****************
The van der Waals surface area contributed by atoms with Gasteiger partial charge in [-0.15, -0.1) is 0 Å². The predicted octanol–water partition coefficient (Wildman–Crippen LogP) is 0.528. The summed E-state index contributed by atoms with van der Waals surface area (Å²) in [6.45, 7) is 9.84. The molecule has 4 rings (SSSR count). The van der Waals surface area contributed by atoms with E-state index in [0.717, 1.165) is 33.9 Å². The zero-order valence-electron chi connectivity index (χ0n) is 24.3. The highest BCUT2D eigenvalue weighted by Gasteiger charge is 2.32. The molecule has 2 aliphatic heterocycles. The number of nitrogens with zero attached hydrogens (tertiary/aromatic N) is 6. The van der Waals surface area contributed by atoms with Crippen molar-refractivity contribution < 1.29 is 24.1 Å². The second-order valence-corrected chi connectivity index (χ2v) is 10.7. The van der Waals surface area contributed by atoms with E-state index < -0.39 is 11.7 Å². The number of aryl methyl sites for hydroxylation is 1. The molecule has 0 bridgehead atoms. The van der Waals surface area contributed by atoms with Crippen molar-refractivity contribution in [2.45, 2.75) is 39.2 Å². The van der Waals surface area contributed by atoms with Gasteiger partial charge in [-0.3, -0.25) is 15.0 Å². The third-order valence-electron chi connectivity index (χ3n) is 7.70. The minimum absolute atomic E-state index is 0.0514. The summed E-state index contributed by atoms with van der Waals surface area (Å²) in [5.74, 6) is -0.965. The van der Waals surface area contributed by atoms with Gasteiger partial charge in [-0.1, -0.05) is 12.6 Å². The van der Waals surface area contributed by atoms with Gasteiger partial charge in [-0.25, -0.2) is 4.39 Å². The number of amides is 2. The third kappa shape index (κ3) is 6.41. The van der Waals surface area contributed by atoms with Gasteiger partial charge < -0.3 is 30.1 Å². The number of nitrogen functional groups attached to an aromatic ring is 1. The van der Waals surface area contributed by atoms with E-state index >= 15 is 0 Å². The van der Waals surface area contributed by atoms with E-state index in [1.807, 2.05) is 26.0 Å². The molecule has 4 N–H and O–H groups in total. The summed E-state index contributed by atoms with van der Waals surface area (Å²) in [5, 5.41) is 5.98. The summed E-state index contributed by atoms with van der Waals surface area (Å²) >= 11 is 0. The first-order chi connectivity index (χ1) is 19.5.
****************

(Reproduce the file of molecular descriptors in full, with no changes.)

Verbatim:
The van der Waals surface area contributed by atoms with Gasteiger partial charge in [-0.15, -0.1) is 0 Å². The predicted octanol–water partition coefficient (Wildman–Crippen LogP) is 0.528. The summed E-state index contributed by atoms with van der Waals surface area (Å²) in [6.45, 7) is 9.84. The molecule has 4 rings (SSSR count). The van der Waals surface area contributed by atoms with E-state index in [0.717, 1.165) is 33.9 Å². The zero-order valence-electron chi connectivity index (χ0n) is 24.3. The highest BCUT2D eigenvalue weighted by Gasteiger charge is 2.32. The molecule has 2 aliphatic heterocycles. The number of nitrogens with zero attached hydrogens (tertiary/aromatic N) is 6. The van der Waals surface area contributed by atoms with Crippen molar-refractivity contribution < 1.29 is 24.1 Å². The second-order valence-corrected chi connectivity index (χ2v) is 10.7. The van der Waals surface area contributed by atoms with E-state index < -0.39 is 11.7 Å². The number of aryl methyl sites for hydroxylation is 1. The molecule has 0 bridgehead atoms. The van der Waals surface area contributed by atoms with Crippen molar-refractivity contribution in [2.45, 2.75) is 39.2 Å². The van der Waals surface area contributed by atoms with Gasteiger partial charge in [-0.3, -0.25) is 15.0 Å². The third-order valence-electron chi connectivity index (χ3n) is 7.70. The minimum absolute atomic E-state index is 0.0514. The summed E-state index contributed by atoms with van der Waals surface area (Å²) in [5.74, 6) is -0.965. The van der Waals surface area contributed by atoms with Gasteiger partial charge in [-0.1, -0.05) is 12.6 Å². The van der Waals surface area contributed by atoms with Gasteiger partial charge in [-0.25, -0.2) is 4.39 Å². The number of amides is 2. The third kappa shape index (κ3) is 6.41. The van der Waals surface area contributed by atoms with Gasteiger partial charge < -0.3 is 30.1 Å². The number of nitrogen functional groups attached to an aromatic ring is 1. The van der Waals surface area contributed by atoms with E-state index >= 15 is 0 Å². The van der Waals surface area contributed by atoms with E-state index in [1.807, 2.05) is 26.0 Å². The molecule has 4 N–H and O–H groups in total. The summed E-state index contributed by atoms with van der Waals surface area (Å²) in [5, 5.41) is 5.98. The summed E-state index contributed by atoms with van der Waals surface area (Å²) >= 11 is 0. The first-order chi connectivity index (χ1) is 19.5.